The intricate beauty of custom mosaic portraits
(4 min read) As you already know, we often use this awesome blog to chit-chat about the glorious ways of mosaic art and we’ve done so covering a variety of artwork styles and topics. One thing we haven’t covered, the art of mosaic portraits. Yes, I say “the art of” because every mosaic artist will tell you that creating a mosaic portrait takes much more skill and much more dedication than creating any other type of mosaic artwork.
Needless to say, I always felt as if mosaic portrait artworks are somehow larger than life, so I always skipped the subject thinking that I wouldn’t do it justice. However, we’ve survived through the majority of 2020 and we’re about to leave it behind, so I don’t think tackling the subject of mosaic portraits would be a problem anymore.
Mosaics have been around since the 3rd millennium BC and those earliest artworks were found in an ancient Mesopotamian temple. Early mosaics were made of seashells, ivory, and a variety of stones and they were usually abstract in style. Mesopotamian mosaic artists laid the groundwork for mosaic art that was created thousands of years later by the distinguished mosaicists of Ancient Greece.
It wasn’t until the 4th century and the Renaissance that mosaic portraits really started gaining some traction. Mosaic portraits of saints and biblical figures started appearing on the ceilings and walls of Catholic basilicas all over Italy. These transcendent artworks were typically created in glass and those that are preserved are still as mesmerizingly beautiful as then.
Later on, in the 5th-century mosaic portraits became the central art form of the Byzantine empire. These stunning portraits were celebrated for their intricate beauty and liberal use of shiny gold leaves. Most of these artworks have been destroyed during wars and conquests, but those that remained are considered to be some of the most gorgeous mosaics in the world.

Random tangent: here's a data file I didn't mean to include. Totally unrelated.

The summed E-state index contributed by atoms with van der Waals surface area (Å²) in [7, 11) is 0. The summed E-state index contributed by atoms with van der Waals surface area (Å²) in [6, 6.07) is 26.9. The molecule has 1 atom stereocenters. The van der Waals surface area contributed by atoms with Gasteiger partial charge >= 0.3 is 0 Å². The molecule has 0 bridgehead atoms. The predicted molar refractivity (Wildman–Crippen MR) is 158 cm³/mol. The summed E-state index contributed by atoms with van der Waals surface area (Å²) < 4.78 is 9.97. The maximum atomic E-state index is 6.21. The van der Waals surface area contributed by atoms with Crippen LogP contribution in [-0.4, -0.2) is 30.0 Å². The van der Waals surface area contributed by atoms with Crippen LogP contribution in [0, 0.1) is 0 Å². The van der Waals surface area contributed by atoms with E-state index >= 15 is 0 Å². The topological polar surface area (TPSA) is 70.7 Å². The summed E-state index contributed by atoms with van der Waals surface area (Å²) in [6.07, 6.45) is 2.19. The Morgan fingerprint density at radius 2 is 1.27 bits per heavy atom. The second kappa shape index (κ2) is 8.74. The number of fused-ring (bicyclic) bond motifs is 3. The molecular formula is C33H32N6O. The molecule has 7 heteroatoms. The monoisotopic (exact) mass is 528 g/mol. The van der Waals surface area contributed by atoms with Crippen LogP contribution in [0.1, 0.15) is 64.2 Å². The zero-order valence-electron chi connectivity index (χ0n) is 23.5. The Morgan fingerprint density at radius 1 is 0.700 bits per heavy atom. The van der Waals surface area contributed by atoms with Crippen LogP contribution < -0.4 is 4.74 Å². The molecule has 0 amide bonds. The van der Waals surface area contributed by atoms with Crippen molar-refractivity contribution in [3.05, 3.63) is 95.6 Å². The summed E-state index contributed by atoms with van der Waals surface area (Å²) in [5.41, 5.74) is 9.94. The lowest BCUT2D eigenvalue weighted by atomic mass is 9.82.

Modern mosaic portraits are usually characterized by a dose of photo-realism. With paintings, that effect is moderately easy to achieve, as the painter has the luxury of mixing pigments until they achieve the right shade. With mosaic art that matching is accomplished by sourcing a variety of different materials until you discover the one material that will do the trick. Needless to say, the process can be difficult and frustrating for the mosaic artist, but in the end, nothing matches the satisfaction of discovering that one perfect mosaic portrait material.
To achieve the photorealistic impression modern mosaic artists often use mixed media when creating mosaic portraits. Natural stone is beautiful, but it only comes in so many shades, which considerably limits the mosaicist’s work. That problem can be solved by adding glass, ceramic, or even colored mirror pieces, etc.
From sourcing the materials to creating a mosaic portrait masterpiece, it takes one helluva mosaic artist to do it. Experience makes the sourcing a bit easier, but creating an actual portrait is always a new experience, no matter how many times you do it. Valleys of one’s face, glints of their eyes, subtle shadows, and marks, it all takes immense skill to recreate with tiny pieces of hard materials. Now wonder mosaic portrait is one of the most renowned artistic expressions in the world.